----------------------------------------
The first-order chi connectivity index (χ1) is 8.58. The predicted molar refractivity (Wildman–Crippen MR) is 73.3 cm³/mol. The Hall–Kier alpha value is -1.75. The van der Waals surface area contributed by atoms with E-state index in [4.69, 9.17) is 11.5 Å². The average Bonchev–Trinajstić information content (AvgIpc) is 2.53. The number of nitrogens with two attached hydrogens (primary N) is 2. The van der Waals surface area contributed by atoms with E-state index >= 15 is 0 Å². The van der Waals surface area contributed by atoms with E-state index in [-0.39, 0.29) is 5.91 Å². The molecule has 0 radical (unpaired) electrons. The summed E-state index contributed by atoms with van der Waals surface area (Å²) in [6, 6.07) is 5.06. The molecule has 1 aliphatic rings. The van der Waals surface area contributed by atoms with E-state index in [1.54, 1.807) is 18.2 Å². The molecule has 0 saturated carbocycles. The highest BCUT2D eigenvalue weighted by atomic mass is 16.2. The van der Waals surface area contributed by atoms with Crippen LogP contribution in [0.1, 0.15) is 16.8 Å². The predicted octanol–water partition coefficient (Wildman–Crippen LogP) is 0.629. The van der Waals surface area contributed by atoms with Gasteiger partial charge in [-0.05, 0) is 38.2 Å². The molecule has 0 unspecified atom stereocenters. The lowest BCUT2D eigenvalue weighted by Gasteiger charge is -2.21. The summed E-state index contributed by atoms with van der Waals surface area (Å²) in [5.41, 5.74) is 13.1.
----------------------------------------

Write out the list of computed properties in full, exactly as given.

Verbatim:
The first-order chi connectivity index (χ1) is 8.58. The predicted molar refractivity (Wildman–Crippen MR) is 73.3 cm³/mol. The Hall–Kier alpha value is -1.75. The van der Waals surface area contributed by atoms with E-state index in [4.69, 9.17) is 11.5 Å². The average Bonchev–Trinajstić information content (AvgIpc) is 2.53. The number of nitrogens with two attached hydrogens (primary N) is 2. The van der Waals surface area contributed by atoms with E-state index >= 15 is 0 Å². The van der Waals surface area contributed by atoms with E-state index in [-0.39, 0.29) is 5.91 Å². The molecule has 0 radical (unpaired) electrons. The summed E-state index contributed by atoms with van der Waals surface area (Å²) in [6, 6.07) is 5.06. The molecule has 1 aliphatic rings. The van der Waals surface area contributed by atoms with E-state index in [1.54, 1.807) is 18.2 Å². The molecule has 0 saturated carbocycles. The highest BCUT2D eigenvalue weighted by atomic mass is 16.2. The van der Waals surface area contributed by atoms with Crippen LogP contribution in [0.1, 0.15) is 16.8 Å². The predicted octanol–water partition coefficient (Wildman–Crippen LogP) is 0.629. The van der Waals surface area contributed by atoms with Gasteiger partial charge in [-0.05, 0) is 38.2 Å². The molecule has 0 unspecified atom stereocenters. The lowest BCUT2D eigenvalue weighted by Gasteiger charge is -2.21. The summed E-state index contributed by atoms with van der Waals surface area (Å²) in [5.41, 5.74) is 13.1.